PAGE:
By the time you read this column, I will have done it...or will be in the process of still doing it:
That's it. On Sunday, June 3rd, while my children are at their father's for the weekend, I am going to do absolutely nothing except wake up, eat and drink enough such that my blood sugar doesn't drop, and read in bed...until I doze off and start all over again.
I realized recently that my kids aren't getting to see me do nothing nearly enough. I'm afraid they are beginning to think of me as this loving but frantic cook /stylist /chauffeur /librarian /housekeeper /therapist /school volunteer / referee /drill sergeant who never sits completely still. I took a four-hour nap on Mother's Day, and they were worried. They kept checking on me, because I wasn't getting up, and Mommy is always up and going and going and going. Through a blissful fog, I heard:
"Mommy, I touching you. Why you not wake up?" (Peyton)
"Peyton! Leave her alone. It's Mother's Day, so it's okay if she takes a nap." (Taylor)
Five seconds later...
"Mommy? How long are you going to be asleep?" (Taylor)
That nap, interruptions and all, gave me the clarity I needed to see that it is just as important for me to model for my daughters the importance of rest as it is for me to model the importance of critical thinking, hard work, good nutrition, cleanliness, and compassion. Do the laundry and clean the kitchen, yes. Be mindful of the needs of others, give a hand, a shoulder, an ear, a home-cooked meal where needed, and yes, recycle and eat whole and healthy and don't waste and respect your body and read good books and laugh and sing loudly and dance...and...and...
And there's also this: A good night's sleep. And time to just be.
I'm having to learn this lesson (again) because I have such a wonderfully full life. To have such problems, right? I feel like the little, sleep-deprived girl I used to be, so full of enthusiasm and wonder, that my mother used to joke that I couldn't shut myself down at night because I was afraid I was going to miss something. These days, it's not that I'm afraid to miss anything; it's that I've jammed so much into my days and nights--writing opportunities, reading, friendship, love, volunteering, social butterflying--and I don't want to say 'no' to any of it.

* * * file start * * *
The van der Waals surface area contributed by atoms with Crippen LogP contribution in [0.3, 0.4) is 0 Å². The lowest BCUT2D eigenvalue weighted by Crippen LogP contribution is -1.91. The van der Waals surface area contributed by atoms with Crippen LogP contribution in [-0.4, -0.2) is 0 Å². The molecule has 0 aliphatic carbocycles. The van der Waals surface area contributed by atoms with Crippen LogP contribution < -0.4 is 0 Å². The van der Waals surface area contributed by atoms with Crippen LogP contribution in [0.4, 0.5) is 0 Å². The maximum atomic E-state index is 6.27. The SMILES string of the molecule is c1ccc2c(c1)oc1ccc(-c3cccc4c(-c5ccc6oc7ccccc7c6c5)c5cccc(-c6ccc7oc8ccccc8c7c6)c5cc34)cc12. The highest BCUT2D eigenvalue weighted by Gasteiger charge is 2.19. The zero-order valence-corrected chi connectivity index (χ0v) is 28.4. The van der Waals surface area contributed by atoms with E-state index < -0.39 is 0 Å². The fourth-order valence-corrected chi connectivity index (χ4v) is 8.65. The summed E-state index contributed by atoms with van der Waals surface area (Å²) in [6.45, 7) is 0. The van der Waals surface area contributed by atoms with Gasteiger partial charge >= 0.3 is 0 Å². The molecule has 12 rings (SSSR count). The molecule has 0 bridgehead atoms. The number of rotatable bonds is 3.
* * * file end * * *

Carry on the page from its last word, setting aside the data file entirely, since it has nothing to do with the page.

'Don't want to' being the operative words. Years ago, during the early stages of Taylor's life, my problem was that I wanted to say 'no' to invitations and obligations, but I couldn't.
I should accept this invitation to have lunch/dinner/a playdate because it was so nice of her to ask, and I don't want to hurt her feelings or appear ungrateful or let on that I'd rather stay home and clip my toenails.
I should accept this volunteer opportunity because they really need help and it's good to help.
I should happily play Candyland and stack blocks with Taylor all day, every day whenever she asks because that's the nature of the stay-at-home mom beast and I'm lucky to be here, right?
I should return phone calls immediately because it's the polite thing to do. I should not screen my calls no matter how annoying or long-winded or whiny the caller is because that's not nice.
Nice--that was a word in heavy, disturbing rotation in my conscience back then. "Nice" kept me from saying, "I'm sorry, I just can't make it" when my cup runneth over with higher priorities and responsibilities. Most importantly, "nice" kept me from exercising my right to say out loud--even if just to myself--"I don't want to."
It wasn't until about five years ago, that my friend Laura rescued me from the Tyranny of Nice. In her inimitable way, she said, "Deeshaleh, short of a loved one's illness or death, don't ever be anywhere you don't want to be." This was no small feat, and while I've been able to follow Laura's advice about 98% of the time, I discovered a brand-new me, just by aiming to do so. I discovered that nice and honest are not mutually exclusive.
As if Laura's challenge wasn't enough, a mutual friend of ours, Jeri, offered another gem that she coined while battling her own "nice" issues. I could relate to Jeri's lifelong struggle to be a "good girl", to please everyone and in the process disappoint no one--but yourself. I could also relate to Jeri's newly minted motto: Fuck the Good Girl Stuff! Our little group of recovering Good Girls toyed with the idea of t-shirts. But of course, as we were in recovery, they would have read: FTGGS!
So now that I no longer live under the Tyranny of Nice or the burden of being anyone's "good girl" at the expense of myself, I just need to get out of my own way. The June 3rd hiatus will be a lovely symbolic gesture, but establishing a monthly Day of Nothing will have even more teeth. And most important is the daily challenge to remember this: Every fun, intellectually stimulating, hip, helpful, kid-friendly, neighborly, socially-conscious, health-conscious activity I could possibly do...doesn't have to be done. By me. Today. All the time.
So on Sunday, June 3rd, I'm starting my own personal revolution. It might even be televised, but unless it's on before my newly instituted bedtime, I won't see it. But my kids will have front-row seats to the real-time version. I'll even borrow a slogan from Taylor, who at age 4 told me her perfect day was to sit on the couch with me and cuddle "...and nothing, nothing else."